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In web forms the view state is used. But in ASP.NET MVC since model binding is available the properties can be easily acccessed in the controller. However when the model validation fails, does the ASP.NET MVC automatically populate the form controls realising that the validation has failed?

Or is there any other way by which this is accomplished.

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1 Answer 1

up vote 6 down vote accepted

There is an property called ModelState (in Controller class), that holds all the values. It is used in model binding. When validation fails, ModelState holds all the values with validation errors.

ModelState.IsValid tells you, that validation didn't throw any errors.

ModelState.Values holds all the values and errors.

EDIT

Example for Ufuk:

View model:

public class EmployeeVM
{
    public string FirstName { get; set; }
    public string LastName { get; set; }
}

Actions:

    [HttpGet]
    public ActionResult CreateEmployee()
    {
        return View();
    }

    [HttpPost]
    public ActionResult CreateEmployee(EmployeeVM model)
    {
        model.FirstName = "AAAAAA";
        model.LastName = "BBBBBB";
        return View(model);
    }

View:

@model MvcApplication1.Models.EmployeeVM

@using (Html.BeginForm("CreateEmployee", "Home")) {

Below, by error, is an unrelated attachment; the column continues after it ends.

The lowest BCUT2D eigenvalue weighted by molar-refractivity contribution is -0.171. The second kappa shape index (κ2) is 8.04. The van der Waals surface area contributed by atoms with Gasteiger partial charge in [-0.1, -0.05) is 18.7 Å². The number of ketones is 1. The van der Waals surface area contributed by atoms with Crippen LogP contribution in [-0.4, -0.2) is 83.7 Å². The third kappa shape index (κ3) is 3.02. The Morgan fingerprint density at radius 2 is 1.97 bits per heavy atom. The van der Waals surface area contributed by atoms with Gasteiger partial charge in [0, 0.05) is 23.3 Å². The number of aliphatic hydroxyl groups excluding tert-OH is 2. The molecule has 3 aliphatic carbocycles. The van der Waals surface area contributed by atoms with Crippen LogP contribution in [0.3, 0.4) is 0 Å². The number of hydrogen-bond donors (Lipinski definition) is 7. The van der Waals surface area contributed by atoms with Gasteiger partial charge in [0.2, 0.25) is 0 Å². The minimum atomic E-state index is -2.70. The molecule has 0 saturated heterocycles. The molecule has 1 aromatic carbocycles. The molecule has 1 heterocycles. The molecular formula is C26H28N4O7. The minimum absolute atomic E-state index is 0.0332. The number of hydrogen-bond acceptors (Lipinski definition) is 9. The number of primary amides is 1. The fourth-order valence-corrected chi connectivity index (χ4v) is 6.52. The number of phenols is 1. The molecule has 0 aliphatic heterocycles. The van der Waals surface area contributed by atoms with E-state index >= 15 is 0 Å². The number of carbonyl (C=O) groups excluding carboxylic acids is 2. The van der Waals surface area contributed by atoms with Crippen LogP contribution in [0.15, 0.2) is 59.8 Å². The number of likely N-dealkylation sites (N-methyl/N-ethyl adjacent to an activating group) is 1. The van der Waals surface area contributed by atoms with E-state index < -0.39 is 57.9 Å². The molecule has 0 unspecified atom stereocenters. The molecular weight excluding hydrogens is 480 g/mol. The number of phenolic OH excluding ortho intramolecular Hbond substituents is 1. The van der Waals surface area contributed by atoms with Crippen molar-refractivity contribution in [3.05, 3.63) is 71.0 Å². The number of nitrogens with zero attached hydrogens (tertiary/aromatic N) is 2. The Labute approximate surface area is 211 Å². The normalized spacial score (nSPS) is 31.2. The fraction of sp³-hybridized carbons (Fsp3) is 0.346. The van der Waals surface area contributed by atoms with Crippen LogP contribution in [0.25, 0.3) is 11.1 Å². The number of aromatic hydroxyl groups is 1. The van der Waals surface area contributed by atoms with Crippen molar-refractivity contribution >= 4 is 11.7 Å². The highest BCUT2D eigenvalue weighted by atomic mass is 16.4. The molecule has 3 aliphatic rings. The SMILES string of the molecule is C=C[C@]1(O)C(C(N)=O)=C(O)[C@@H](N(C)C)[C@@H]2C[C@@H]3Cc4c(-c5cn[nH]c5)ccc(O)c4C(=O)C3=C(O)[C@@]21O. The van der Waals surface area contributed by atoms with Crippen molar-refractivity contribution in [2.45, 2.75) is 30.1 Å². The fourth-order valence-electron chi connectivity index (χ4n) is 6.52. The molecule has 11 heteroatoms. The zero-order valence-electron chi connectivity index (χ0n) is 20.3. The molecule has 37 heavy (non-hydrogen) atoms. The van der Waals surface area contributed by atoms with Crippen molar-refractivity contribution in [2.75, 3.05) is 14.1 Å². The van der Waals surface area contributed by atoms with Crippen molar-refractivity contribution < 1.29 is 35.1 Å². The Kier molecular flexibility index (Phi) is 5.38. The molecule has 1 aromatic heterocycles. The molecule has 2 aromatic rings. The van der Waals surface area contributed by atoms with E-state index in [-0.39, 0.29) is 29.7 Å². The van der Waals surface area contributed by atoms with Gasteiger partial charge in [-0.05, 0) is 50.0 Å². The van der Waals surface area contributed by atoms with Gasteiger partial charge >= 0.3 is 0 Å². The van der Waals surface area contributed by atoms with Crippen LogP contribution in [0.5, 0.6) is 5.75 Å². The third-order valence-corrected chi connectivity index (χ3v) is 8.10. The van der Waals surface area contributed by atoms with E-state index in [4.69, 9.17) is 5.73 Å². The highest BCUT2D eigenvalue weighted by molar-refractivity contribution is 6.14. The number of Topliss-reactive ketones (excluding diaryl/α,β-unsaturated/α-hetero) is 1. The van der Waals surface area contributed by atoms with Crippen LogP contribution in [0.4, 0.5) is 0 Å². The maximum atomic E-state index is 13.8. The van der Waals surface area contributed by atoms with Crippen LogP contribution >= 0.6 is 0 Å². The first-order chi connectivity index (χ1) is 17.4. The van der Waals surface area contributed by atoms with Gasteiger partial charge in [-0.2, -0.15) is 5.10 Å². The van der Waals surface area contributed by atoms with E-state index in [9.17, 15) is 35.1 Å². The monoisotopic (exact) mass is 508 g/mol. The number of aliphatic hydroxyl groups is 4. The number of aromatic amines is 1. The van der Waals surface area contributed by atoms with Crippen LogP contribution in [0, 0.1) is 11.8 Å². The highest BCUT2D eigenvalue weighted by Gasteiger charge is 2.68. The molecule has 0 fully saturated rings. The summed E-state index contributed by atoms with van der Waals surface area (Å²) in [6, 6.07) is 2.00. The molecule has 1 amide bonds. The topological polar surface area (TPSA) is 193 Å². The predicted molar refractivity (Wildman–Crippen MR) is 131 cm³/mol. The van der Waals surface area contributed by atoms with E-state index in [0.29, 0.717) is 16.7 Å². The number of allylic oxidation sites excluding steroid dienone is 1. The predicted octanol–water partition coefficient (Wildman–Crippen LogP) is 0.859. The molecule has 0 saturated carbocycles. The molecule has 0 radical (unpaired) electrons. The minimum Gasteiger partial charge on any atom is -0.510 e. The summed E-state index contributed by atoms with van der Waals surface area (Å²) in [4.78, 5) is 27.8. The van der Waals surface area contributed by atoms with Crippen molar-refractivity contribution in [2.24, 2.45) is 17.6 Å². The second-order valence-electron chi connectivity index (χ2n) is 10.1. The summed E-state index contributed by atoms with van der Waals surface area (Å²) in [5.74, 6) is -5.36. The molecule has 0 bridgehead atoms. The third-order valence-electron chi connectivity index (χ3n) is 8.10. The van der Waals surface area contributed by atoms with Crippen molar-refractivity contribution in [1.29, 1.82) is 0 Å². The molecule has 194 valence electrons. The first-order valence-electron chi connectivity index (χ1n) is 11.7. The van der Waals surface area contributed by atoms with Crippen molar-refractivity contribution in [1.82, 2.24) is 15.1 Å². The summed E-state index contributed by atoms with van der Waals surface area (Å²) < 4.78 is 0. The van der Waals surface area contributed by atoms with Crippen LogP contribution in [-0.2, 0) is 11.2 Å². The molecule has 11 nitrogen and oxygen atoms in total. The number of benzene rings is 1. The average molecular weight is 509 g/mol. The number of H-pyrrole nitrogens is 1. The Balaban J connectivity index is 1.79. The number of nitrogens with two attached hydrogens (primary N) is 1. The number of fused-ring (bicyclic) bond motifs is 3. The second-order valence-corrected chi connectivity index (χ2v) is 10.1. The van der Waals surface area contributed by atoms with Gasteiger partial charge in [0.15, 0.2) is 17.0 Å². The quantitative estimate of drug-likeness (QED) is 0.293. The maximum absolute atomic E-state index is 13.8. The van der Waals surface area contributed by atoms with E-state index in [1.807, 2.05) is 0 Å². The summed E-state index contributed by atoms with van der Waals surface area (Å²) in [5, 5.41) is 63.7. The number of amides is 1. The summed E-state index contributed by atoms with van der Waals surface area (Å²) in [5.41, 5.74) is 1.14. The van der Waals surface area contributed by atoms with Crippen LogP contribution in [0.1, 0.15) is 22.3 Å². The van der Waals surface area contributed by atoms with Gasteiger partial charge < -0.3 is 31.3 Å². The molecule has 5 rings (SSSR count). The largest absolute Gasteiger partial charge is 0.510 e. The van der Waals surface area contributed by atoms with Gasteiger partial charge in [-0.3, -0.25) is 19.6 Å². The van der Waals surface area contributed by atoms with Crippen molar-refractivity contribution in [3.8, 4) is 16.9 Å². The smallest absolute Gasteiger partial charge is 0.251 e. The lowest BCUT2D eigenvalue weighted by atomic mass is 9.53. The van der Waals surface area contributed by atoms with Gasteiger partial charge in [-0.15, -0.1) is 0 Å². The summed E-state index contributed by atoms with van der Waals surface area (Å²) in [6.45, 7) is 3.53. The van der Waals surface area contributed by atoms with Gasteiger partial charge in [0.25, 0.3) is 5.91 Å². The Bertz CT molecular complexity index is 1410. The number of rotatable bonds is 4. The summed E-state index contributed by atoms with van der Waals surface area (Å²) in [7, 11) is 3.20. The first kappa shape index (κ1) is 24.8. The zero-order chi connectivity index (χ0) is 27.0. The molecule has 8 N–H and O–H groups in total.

@Html.EditorFor(m => m)
    <input type="submit" value="Save"/>
}

As you can see, in POST method values are overwritten with AAAAA and BBBBB, but after POST, form still displays posted values. They are taken from ModelState.

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Does that mean when the validation fails automatically the values from the modelstate.values are populated on to the form? –  ckv Jun 15 '13 at 11:50
    
@ckv: Yes, they are. –  LukLed Jun 15 '13 at 11:51
    
Thanks for the example. –  Ufuk Hacıoğulları Jun 15 '13 at 12:04
2  
@PankajGarg - It's not necessary, it's simply best practice. Often your view has different validation requirements than your domain model, if that's the case then you can't pass your domain model directly (otherwise your validation will be incorrect). As an example, when you have a multi-step "wizard" where you are only filling in some fields of the model on any given step. Another reason is for security. Although there are ways to prevent unwanted binding, it's a hassle and easier to use a view model that only contains the data you need in the view. –  Erik Funkenbusch Jun 15 '13 at 16:45
2  
@PankajGarg - In general, View Models represent the concept of "least access", that is, you only pass the data that's required to the view, not an entire model that contains things you don't need. If you're only doing simple CRUD operations where everything matches up, and you have no sensitive information in the model, then sure.. go ahead, pass the domain model. However, most apps have more complex requirements. –  Erik Funkenbusch Jun 15 '13 at 16:47

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